The first few months of the year have been especially productive for the builders of the new Interstate 74 bridge.
Each of the four legs of the all-important arch for the new Iowa-bound span are just one segment away from completion. In recent weeks, four arch segments have been added for a total of 24 out of the 28 needed.
Two keystone struts will be installed at the top of the arch after the final four segments are set, and the contractor then can move on to the remaining bridge deck. The arches have to be fully in place before the girders can be set and concrete poured for the driving surface between the arches.
"Our goal is to complete the arch in the spring," said Danielle Alvarez, project manager for the Iowa Department of Transportation. "We will continue progress on the bridge deck (including installation of the arch floor system) throughout the summer, and our goal is to complete the Iowa-bound bridge in the second half of 2020."
Previous payment and design disputes between the Iowa DOT and bridge contractor Lunda Construction now appear to be resolved.
"We are working closely with Lunda on this timeline, and recent progress on the arch shows promise for meeting our goal," Alvarez said.
As the remaining arch segments — also called ribs — are staged on a barge in the construction zone on the Mississippi River, the keystone struts are being simultaneously assembled, she said. Two other lateral struts were set in the arches in recent months, and the process showed the complex arch ribs are correctly aligned.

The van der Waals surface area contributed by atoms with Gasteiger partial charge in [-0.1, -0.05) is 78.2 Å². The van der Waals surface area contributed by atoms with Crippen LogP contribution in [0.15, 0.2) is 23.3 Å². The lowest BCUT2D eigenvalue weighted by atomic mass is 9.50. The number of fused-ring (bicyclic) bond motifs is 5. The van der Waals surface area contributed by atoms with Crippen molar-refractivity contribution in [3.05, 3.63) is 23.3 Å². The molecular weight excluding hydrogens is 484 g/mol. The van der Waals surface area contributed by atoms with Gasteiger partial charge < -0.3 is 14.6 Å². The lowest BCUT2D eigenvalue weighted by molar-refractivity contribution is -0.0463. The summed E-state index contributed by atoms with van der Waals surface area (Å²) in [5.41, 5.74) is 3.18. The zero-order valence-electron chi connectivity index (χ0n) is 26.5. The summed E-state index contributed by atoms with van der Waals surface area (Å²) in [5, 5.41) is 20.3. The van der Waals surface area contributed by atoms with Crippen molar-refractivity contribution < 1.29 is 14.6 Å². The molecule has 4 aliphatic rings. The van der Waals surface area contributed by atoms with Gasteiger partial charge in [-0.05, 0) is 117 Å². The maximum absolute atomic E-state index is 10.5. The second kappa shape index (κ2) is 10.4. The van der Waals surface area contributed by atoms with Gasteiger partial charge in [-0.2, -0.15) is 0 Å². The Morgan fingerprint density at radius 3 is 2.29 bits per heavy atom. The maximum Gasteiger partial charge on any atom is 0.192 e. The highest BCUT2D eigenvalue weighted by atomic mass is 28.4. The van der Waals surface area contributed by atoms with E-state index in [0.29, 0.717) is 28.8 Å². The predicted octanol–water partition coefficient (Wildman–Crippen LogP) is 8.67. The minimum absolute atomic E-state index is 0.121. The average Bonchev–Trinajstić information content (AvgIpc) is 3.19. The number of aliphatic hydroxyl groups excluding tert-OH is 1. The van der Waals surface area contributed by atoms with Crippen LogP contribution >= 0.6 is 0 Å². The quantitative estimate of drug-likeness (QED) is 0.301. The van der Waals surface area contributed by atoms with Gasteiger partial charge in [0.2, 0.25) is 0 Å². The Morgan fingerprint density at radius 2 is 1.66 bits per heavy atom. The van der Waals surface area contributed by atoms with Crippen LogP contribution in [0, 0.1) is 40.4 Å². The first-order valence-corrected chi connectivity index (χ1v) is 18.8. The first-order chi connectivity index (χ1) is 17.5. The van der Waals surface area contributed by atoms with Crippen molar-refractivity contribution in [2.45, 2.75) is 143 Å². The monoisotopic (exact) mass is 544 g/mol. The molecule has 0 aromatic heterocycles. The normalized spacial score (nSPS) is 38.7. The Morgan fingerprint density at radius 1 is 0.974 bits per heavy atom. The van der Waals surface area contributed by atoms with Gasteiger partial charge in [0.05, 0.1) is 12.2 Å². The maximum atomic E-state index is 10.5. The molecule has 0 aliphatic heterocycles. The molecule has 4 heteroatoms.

"Lunda’s ironworkers and crane operators have been doing a great job installing each arch segment, and we’ve been pleased with the speed of progress this year," Alvarez said.
The new pace would suggest a hopeful outlook for the timeline for the Illinois-bound span and arch, except that the two spans are not identical.
"We’ve learned a lot from our experiences on the westbound arch, but it’s important to keep in mind that the eastbound arch is actually more complex, primarily due to the cantilevered multi-use path," Alvarez said, referring to the bike/pedestrian lane on the downstream side of the Illinois-bound span. "The eastbound arch will support the added weight of the multi-use path, so special considerations must be made.
"We already have eight pieces of the eastbound arch on site. Fabrication of the other segments are nearly complete, and (they) will be delivered later this year."
Bridge construction is not immune to the COVID-19 pandemic that has had an impact on so many other aspects of life. However, the spread of the virus is not shutting down operations.
"Right now, we’re working to continue on with critical construction operations while following guidelines relating to the pandemic," Alvarez said. "We are limiting size of working groups (and) handling communications via phone."
The westbound span of the new I-74 currently is about a year behind the original construction schedule. The setbacks are attributable largely to harsh weather and flooding, though the contractor/DOT dispute also contributed.
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